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Follow the path of Robert Burns
Burns shown during Son et Lumiere
The Kilmarnock edition was Burns' first published work

Dumfries was an inspiration to Burns and evidence of this is in some of his best known work.

From observing nature at Ellisland Farm to his work as an exciseman in the area.

Dumfries furnished Burns with characters, situations and places that made his writing unique and alive.

Robert Burns spent his later years in Dumfries until his death in 1796.

Ellisland Farm

Burns leased Ellisland Farm near Dumfries before giving it up to become an exciseman, collecting taxes in the Dumfries and Nithsdale area.

Ellisland Farm is now a museum containing many of Burns' possessions and manuscripts.

Burns continued to write and some of his most memorable works were penned in his Dumfries years such as 'Ae Fond Kiss' and 'Auld Lang Syne'.

It is also thought that he wrote 'Tam O' Shanter' while on a walk along the banks of the River Nith near Ellisland Farm.

Tam O'Shanter

A walk away is Friar's Carse Country Estate, now a hotel but once home to a friend and neighbour of Burns, Robert Riddell.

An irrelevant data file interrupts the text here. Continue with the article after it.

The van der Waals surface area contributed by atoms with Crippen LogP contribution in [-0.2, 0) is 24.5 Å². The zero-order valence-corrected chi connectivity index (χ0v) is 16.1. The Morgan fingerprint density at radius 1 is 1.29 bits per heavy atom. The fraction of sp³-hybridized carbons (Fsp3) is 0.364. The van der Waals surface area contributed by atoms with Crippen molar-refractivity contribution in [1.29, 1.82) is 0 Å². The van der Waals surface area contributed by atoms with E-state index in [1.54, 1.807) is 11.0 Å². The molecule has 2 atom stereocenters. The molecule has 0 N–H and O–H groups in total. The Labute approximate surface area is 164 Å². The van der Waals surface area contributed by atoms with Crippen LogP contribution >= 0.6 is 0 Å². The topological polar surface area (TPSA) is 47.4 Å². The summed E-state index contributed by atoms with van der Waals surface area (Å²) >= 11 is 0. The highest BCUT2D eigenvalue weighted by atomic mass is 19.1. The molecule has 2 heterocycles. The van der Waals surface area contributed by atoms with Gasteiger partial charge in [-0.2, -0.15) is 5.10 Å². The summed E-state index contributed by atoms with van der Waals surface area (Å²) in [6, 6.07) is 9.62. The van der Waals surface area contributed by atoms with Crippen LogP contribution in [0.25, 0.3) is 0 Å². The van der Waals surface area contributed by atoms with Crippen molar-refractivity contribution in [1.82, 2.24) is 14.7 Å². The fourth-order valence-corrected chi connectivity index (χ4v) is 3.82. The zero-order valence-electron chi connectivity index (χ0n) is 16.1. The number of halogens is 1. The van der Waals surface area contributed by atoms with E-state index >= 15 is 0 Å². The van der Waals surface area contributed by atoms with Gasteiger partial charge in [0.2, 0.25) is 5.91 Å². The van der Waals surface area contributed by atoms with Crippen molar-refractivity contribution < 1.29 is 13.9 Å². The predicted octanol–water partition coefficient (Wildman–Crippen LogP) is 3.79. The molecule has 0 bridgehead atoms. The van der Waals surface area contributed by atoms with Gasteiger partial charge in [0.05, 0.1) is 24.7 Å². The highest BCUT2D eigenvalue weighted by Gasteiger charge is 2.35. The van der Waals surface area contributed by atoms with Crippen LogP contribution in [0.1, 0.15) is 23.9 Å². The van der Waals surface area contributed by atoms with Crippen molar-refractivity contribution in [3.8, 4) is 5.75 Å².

Burns wrote here and also scratched lines onto the window of the summerhouse.

He also penned some of his most politically scathing work in and around Dumfries, frustrated in his work as an exciseman and critical of the Establishment.

Adopted son

Burns statue, Dumfries
Burns statue, Dumfries, one of the many Burns' statues in Scotland

Burns is now regarded as adopted son of Dumfries with a statue of him in the centre of the town.

He spent much time at The Globe Inn, 'these many years has been my Howff', conducting an affair with the niece of the landlord and writing 'The Gowden Locks of Anna' in tribute to her.

The Inn instituted the first Burns Supper with the Dumfries Burns club in 1820.

Burns home in Mill Street in Dumfries, where he lived with wife Jean Armour, is now the Burns House Museum and the street renamed as Burns Street.

Resting place

Robert Burns' house in Dumfries
Burns house is now a museum standing in re-named Burns Street

The museum contains both the Kilmarnock and Edinburgh editions of his works as well as original manuscripts. Burns scratched his name onto a window pane in the house which can be seen today.

In the grounds of St Michael's churchyard is the sombre looking Burns Mausoleum, last resting place of Robert Burns who died at the young age of 37. Jean Armour and six of Burns and Armour's children are also buried here.




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